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19 February 2024

In The Iron Claw, Zac Efron stands out

Efron is an underrated actor, and this is a star-making performance.

By Simran Hans

In a child’s twin bed, two hulking, muscled arms pull a patchwork quilt tighter. The arms belong to Zac Efron, who plays champion Kevin Von Erich in Sean Durkin’s new wrestling drama, The Iron Claw. The room’s peeling posters and little-boy bedspread are befitting of a teenager, but Efron’s startling physique – emphasised by a shrunken pair of tighty-whities – is most definitely a grown man’s.

The film is a loose biopic of the Von Erich family, a wrestling dynasty from Texas whose rise to fame began in the late 1970s. Holt McCallany plays patriarch Fritz, a retired wrestler who never brought home the National Wrestling Association World Heavyweight Champion title, and so sees to it that at least one of his sons will. But by 1993, there was only one of them left.

Fritz’s presence hovers threateningly over his four sons: the film opens with a shot of his enormous, looming face. “Ever since I was a child, people said my family was cursed,” says Kevin, the second-eldest, and as the story unfolds, it’s easy to see why. The film is an old-fashioned melodrama, with tragedy docked at every narrative turn. To ward off superstition, he and his brothers have endeavoured to be the toughest, the strongest, the absolute best, so nothing can ever hurt them – an insurance policy against psychic pain.

The shaggy-haired brothers tumble about the family kitchen, and later, the ring, like a pack of golden retrievers. Kerry (The Bear’s Jeremy Allen White ) is his father’s favourite, then Kev, then David (a magnetic Harris Dickinson), then Mike (newcomer Stanley Simons), as Fritz announces at the breakfast table. Each boy offers a variation on prettiness; there’s the sensitive, stoic Kevin, the brooding Kerry, a trainee olympian with a Roman nose; the lean and cheeky David, the de facto frontman of the clan; and baby-faced Mike, who would prefer to be playing the guitar. It’s a haunted kind of beauty, destined to crumple and bruise. But crying is forbidden.

The physical impact of wrestling and the brutality of Fritz’s toxic values are a one-two punch that the boys struggle to take. When Kevin pleads with his mother (Maura Tierney) to step in because “dad’s being too hard on Mike”, she tells him to turn to his brothers instead. Kevin ends up in the arms of local girl Pam (Lily James), an aspiring vet whose tenderness cushions his father’s blows.

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The other boys are not so fortunate. The pressure of the fighting, the touring, the TV appearances, and the constant one-upmanship makes David crack and turns Kerry bitter and rageful, while Mike grows numb. Those who are familiar with the Von Erich story will know that actually, there were six Von Erich brothers (the eldest, Jack, died as a child; another brother, Chris, who died by suicide in 1991, has been excised from the film). The fates of David, Kerry and Mike are similarly bleak.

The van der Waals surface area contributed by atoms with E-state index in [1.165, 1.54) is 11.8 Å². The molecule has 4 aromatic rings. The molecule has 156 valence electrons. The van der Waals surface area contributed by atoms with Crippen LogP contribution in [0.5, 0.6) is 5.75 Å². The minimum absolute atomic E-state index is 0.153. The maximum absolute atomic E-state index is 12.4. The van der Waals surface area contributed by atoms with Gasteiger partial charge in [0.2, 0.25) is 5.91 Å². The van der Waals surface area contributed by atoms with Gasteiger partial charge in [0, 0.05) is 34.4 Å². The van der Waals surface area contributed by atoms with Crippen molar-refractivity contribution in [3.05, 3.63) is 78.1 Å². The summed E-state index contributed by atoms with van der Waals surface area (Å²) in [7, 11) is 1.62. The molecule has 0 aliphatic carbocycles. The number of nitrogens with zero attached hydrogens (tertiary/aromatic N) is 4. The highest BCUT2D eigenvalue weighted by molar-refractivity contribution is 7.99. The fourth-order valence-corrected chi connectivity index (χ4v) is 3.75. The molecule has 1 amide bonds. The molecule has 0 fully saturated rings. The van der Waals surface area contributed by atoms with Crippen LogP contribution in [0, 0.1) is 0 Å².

But their happiest moments are the film’s most vivid: driving at golden hour, dancing together at a wedding, embracing in an awkward but memorable dream sequence. Devastation comes thick and fast, but Durkin prefers not not to wallow, letting it accumulate instead. Honing in on flickers of brightness makes the whole thing sadder. The film is a weepie in the traditional sense, squeezing the audience for tears.

Efron is an underrated actor, and this is a star-making performance. The former teen heartthrob is now 36, but for many the actor has remained frozen at 18, the age he was when he starred in Disney’s High School Musical. A sensitive jock with fluttery eyelashes, he catered to a swooning teen market in films such as Hairspray and 17 Again, before finding a niche as a self-aware “himbo” in comedies including Neighbors, Dirty Grandpa and a Baywatch film. He’s dabbled in weirder stuff (The Paperboy, which saw Nicole Kidman urinate on him, is a personal favourite), and he is often the best thing in a bad film (We Are Your Friends, The Greatest Showman). Still, he’s struggled to assert himself as an adult actor, stuck in man-child roles.

Kevin Von Erich is a kind of bridge, a little boy lost in a pumped-up, overgrown body. Efron buries a broken heart, ensuring a quiver of anxiety is just detectable beneath rigid shoulders and a clenched jaw. In the wrestling scenes, the actor’s training as a dancer shines. He has heft, but also grace. When the brothers dance together, Dickinson, Allen-White and Simons are charming, but goofy, or studied. Efron’s self-possession, even when he’s dulling his natural showmanship, can’t help but stand out.

“The Iron Claw” is in cinemas now

[See also: Jacob Collier’s internal weather]

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This article appears in the 21 Feb 2024 issue of the New Statesman, Fractured Nation